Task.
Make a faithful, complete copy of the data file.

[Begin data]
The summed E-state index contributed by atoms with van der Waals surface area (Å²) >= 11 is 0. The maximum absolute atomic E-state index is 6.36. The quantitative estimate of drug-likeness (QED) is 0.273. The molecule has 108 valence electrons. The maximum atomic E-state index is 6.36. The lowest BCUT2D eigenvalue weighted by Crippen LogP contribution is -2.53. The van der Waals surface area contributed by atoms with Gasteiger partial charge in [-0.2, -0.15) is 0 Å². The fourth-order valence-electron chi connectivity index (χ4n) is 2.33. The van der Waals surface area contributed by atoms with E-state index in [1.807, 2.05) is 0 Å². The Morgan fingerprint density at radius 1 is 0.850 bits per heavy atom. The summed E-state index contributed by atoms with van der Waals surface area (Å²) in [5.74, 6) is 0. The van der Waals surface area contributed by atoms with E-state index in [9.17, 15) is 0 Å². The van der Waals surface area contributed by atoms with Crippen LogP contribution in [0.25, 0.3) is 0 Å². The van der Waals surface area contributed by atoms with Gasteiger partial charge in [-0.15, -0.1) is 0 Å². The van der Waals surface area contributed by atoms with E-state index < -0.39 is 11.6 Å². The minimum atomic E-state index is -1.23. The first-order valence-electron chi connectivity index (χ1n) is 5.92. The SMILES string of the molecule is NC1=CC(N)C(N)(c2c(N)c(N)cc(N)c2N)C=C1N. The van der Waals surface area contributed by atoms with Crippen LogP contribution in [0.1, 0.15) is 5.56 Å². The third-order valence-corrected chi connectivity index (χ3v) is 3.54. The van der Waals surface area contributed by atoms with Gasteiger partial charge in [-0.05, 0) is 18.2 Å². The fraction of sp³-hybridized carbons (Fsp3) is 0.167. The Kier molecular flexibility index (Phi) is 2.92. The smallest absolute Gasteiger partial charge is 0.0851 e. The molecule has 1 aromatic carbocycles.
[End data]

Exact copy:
The summed E-state index contributed by atoms with van der Waals surface area (Å²) >= 11 is 0. The maximum absolute atomic E-state index is 6.36. The quantitative estimate of drug-likeness (QED) is 0.273. The molecule has 108 valence electrons. The maximum atomic E-state index is 6.36. The lowest BCUT2D eigenvalue weighted by Crippen LogP contribution is -2.53. The van der Waals surface area contributed by atoms with Gasteiger partial charge in [-0.2, -0.15) is 0 Å². The fourth-order valence-electron chi connectivity index (χ4n) is 2.33. The van der Waals surface area contributed by atoms with E-state index in [1.807, 2.05) is 0 Å². The Morgan fingerprint density at radius 1 is 0.850 bits per heavy atom. The summed E-state index contributed by atoms with van der Waals surface area (Å²) in [5.74, 6) is 0. The van der Waals surface area contributed by atoms with E-state index in [9.17, 15) is 0 Å². The van der Waals surface area contributed by atoms with Crippen LogP contribution in [0.25, 0.3) is 0 Å². The van der Waals surface area contributed by atoms with Gasteiger partial charge in [-0.15, -0.1) is 0 Å². The van der Waals surface area contributed by atoms with E-state index < -0.39 is 11.6 Å². The minimum atomic E-state index is -1.23. The first-order valence-electron chi connectivity index (χ1n) is 5.92. The SMILES string of the molecule is NC1=CC(N)C(N)(c2c(N)c(N)cc(N)c2N)C=C1N. The van der Waals surface area contributed by atoms with Crippen LogP contribution in [0.1, 0.15) is 5.56 Å². The third-order valence-corrected chi connectivity index (χ3v) is 3.54. The van der Waals surface area contributed by atoms with Gasteiger partial charge in [-0.05, 0) is 18.2 Å². The fraction of sp³-hybridized carbons (Fsp3) is 0.167. The Kier molecular flexibility index (Phi) is 2.92. The smallest absolute Gasteiger partial charge is 0.0851 e. The molecule has 1 aromatic carbocycles.